It is also important to take into consideration that PFIs cannot guarantee prominent listing or ranking in the search results. The rankings are often based on the search engine’s unique algorithm, which takes into consideration both URLs that paid for inclusion as well as URLs that are picked up by their spiders (for free!). PFIs will only guarantee that you are included in their database, but will not provide assurance that you will be in the top 10 of the listing. The ranking criteria will still depend on how your pages are optimized and their popularity.

A number of complaints have also been raised against the PFI programs. Some site owners report that pages already indexed for free suddenly disappear in the listing as soon as they paid for its inclusion. For example, a site owner with 500 pages in the search engine decides to pay for inclusion of 1 of its pages, only to see the 499 dropped from the index. Some webmasters opine that the thinking behind this action is to compel the site owner – who has already shown their willingness to pay for inclusion – to pay for the rest of the pages.

The alternative, of course, is to resist paying for inclusion and wait for your URLs to be picked up by the search engines for free (yes, they still do that!). It may take a few months for their spider or human editors to stumble on your site, but doing so can save you a lot of money. In the meantime, you can develop more pages, improve your content, requests for links from similar websites, and develop a customer base.

3. Are you willing to attract more search engine traffic by paying per-click?

Overture pioneered the pay-for-placement (PFM) model, where you bid a price on keywords you wish to be included. Payment is on a pay-per-click basis, and placement is often based on the amount of bid you placed in comparison with the offer of other bidders.

Your placement in Overture, FindWhat, Kanoodle, and others will depend on how high you bid on your keywords. The top placements are the highest bidders for the keyword. Google AdWords, on the other hand, combines the amount of bid placed on the keyword with your clickthrough rate.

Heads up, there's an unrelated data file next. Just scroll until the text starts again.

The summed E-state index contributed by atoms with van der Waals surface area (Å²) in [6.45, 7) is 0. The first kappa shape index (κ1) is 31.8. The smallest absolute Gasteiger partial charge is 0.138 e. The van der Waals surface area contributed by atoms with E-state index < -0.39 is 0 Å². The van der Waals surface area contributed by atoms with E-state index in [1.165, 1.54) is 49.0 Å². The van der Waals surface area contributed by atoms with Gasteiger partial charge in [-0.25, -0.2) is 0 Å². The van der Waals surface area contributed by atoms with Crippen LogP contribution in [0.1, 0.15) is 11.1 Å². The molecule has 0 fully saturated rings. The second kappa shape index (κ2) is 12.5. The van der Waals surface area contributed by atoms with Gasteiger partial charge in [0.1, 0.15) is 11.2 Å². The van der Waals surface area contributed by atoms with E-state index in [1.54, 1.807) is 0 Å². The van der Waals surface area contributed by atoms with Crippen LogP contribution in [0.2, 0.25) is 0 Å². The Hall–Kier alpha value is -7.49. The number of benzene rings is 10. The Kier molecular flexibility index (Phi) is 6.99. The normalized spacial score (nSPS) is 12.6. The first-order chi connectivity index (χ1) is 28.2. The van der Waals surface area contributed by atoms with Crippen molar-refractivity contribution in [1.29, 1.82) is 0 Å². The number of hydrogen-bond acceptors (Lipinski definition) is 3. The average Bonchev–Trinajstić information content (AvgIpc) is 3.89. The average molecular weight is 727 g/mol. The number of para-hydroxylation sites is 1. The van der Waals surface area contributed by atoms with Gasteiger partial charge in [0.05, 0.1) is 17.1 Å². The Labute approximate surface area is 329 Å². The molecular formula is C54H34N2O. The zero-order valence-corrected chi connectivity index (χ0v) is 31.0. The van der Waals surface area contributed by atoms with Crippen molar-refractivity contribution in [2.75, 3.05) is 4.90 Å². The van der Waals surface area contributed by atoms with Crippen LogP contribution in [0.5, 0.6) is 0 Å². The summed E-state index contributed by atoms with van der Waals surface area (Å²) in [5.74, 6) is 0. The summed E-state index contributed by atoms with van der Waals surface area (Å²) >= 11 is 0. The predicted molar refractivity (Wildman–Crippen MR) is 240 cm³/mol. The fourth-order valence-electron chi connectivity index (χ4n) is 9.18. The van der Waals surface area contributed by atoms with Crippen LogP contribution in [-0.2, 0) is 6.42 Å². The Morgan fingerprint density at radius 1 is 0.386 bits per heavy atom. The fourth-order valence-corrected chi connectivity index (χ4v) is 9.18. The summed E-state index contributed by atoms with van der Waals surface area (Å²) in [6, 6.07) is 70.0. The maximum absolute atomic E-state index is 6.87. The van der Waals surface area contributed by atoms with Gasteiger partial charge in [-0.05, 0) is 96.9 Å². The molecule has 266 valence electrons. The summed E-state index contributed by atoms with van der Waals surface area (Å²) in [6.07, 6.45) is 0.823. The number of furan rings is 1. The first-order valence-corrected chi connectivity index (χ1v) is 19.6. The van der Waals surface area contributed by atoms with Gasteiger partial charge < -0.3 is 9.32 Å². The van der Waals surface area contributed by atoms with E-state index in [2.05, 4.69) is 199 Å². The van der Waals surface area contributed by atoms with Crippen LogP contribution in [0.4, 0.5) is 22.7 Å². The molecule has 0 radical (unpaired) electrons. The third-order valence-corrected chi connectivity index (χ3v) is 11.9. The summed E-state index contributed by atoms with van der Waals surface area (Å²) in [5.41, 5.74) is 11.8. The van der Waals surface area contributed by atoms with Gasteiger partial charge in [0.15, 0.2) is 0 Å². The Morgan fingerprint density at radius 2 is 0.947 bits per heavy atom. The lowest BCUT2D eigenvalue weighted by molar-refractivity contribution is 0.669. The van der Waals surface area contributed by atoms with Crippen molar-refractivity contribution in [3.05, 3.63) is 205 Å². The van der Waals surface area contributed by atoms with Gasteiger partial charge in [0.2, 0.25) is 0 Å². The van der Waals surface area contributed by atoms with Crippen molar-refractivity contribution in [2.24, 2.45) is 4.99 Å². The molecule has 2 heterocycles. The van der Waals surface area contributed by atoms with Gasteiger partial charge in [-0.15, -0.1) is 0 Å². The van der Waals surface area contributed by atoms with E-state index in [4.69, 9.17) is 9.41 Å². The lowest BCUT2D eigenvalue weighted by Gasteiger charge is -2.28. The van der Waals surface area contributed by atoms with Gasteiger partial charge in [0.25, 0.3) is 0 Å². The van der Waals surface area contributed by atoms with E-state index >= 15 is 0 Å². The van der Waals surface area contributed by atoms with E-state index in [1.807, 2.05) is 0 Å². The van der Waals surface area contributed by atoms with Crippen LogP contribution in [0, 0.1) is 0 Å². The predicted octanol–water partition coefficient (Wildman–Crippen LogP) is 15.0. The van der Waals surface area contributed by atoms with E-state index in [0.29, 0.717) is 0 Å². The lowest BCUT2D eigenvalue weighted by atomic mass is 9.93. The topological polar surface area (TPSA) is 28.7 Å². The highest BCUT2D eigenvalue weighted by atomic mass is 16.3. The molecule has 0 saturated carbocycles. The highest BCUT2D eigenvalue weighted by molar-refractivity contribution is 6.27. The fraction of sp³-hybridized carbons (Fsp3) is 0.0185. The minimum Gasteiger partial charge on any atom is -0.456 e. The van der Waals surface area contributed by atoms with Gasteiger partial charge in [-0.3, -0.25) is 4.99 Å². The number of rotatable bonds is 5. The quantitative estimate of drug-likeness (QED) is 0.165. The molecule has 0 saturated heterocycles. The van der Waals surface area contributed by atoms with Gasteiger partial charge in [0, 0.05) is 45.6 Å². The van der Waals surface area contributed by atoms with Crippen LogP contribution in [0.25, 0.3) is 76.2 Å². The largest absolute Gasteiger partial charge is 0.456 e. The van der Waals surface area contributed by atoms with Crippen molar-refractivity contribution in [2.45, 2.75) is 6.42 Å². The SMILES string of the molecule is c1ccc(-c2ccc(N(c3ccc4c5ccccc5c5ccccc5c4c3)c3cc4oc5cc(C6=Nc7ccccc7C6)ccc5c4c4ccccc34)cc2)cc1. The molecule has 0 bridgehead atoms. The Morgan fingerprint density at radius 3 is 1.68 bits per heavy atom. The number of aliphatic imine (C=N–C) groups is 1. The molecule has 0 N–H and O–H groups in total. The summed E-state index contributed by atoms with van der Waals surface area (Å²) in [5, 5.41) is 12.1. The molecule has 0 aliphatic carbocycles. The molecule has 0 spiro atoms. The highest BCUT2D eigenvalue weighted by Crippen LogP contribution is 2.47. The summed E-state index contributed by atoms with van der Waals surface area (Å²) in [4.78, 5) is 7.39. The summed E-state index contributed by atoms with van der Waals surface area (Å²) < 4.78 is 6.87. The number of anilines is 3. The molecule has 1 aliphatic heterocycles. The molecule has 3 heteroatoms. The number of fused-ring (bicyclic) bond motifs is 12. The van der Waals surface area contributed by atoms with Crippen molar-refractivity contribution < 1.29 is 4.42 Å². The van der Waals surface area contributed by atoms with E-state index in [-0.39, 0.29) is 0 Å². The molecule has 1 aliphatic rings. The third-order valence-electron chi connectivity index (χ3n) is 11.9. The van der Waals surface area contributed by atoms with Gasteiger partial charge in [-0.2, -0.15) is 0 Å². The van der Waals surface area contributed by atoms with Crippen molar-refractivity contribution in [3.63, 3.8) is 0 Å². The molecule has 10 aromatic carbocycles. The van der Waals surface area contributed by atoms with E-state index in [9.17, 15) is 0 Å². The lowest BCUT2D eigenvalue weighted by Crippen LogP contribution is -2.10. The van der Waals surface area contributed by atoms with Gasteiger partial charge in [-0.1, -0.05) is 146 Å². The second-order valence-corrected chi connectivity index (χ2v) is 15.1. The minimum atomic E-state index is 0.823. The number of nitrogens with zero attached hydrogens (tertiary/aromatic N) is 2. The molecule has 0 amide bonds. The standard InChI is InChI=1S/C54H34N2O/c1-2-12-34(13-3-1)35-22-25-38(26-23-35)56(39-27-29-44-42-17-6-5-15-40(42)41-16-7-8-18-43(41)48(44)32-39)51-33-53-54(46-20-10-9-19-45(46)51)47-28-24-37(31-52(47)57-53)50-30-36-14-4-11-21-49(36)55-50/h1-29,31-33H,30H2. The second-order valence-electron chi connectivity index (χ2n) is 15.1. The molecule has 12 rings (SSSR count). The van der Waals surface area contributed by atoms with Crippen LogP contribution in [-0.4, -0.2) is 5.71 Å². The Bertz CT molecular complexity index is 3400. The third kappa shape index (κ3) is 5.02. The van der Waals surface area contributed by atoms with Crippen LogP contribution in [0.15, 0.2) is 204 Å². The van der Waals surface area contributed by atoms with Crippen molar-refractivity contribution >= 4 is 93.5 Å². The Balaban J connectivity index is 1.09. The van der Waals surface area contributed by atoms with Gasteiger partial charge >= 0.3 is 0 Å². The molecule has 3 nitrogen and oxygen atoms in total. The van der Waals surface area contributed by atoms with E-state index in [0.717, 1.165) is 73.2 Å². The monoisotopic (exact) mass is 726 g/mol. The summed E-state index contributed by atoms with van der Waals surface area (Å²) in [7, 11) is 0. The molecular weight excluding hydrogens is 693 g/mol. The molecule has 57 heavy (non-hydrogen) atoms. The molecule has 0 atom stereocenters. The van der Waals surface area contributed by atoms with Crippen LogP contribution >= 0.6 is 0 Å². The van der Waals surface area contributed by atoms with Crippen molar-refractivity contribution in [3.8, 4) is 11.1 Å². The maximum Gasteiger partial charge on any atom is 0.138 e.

It is important to note that PFM model is basically pay-per-click advertising (with emphasis on advertising). According to a study made, the top 2 organic listings usually receive more than 50 percent of the clicks on a search results page, whereas the average click through for a paid search placement is about 2 percent.

Listings are often shown under the label “Sponsored Listings” and are not integrated with what is called the “natural” search engine results. Once your budget runs out and you no longer bid for your term, your listing disappears.

When you run pay-per-click campaigns in the search engines, it is extremely important to manage your costs, as listings can be very expensive to maintain. The key is to choose the right keywords for your budget. Some keywords targeting the same customer may cost you $0.05 per click, while a different one can cost you $0.65 per click. A thousand click-throughs will cost you $50 if the keyword costs only $0.50, while the cost can go up to $650 for the $0.65 per click.

4. Do you have a diversification plan?

The old adage “don’t put your eggs all in one basket” holds true even in search engine marketing: if search engines drop your site, do you have any back up plans to get people to visit your site?

If you concentrate solely on search engine marketing and it fails, you will lose not only traffic but also sales and revenues. It is important that you have alternative marketing plans in place. In fact, it is best to have a well-laid marketing plan, one that uses other online and offline marketing strategies in addition to search engines. Carve out a plan to market your site off the Web, whether through a press release in your community journal, or attending networking activities.

With almost 80 percent of Internet users using search engines to find information on the Web, there are only two possible outcomes when someone performs a search: either they will find you or they will find your competitors. Search engine marketing –getting your Web site visible in the search engines – should be a key element of your business strategies.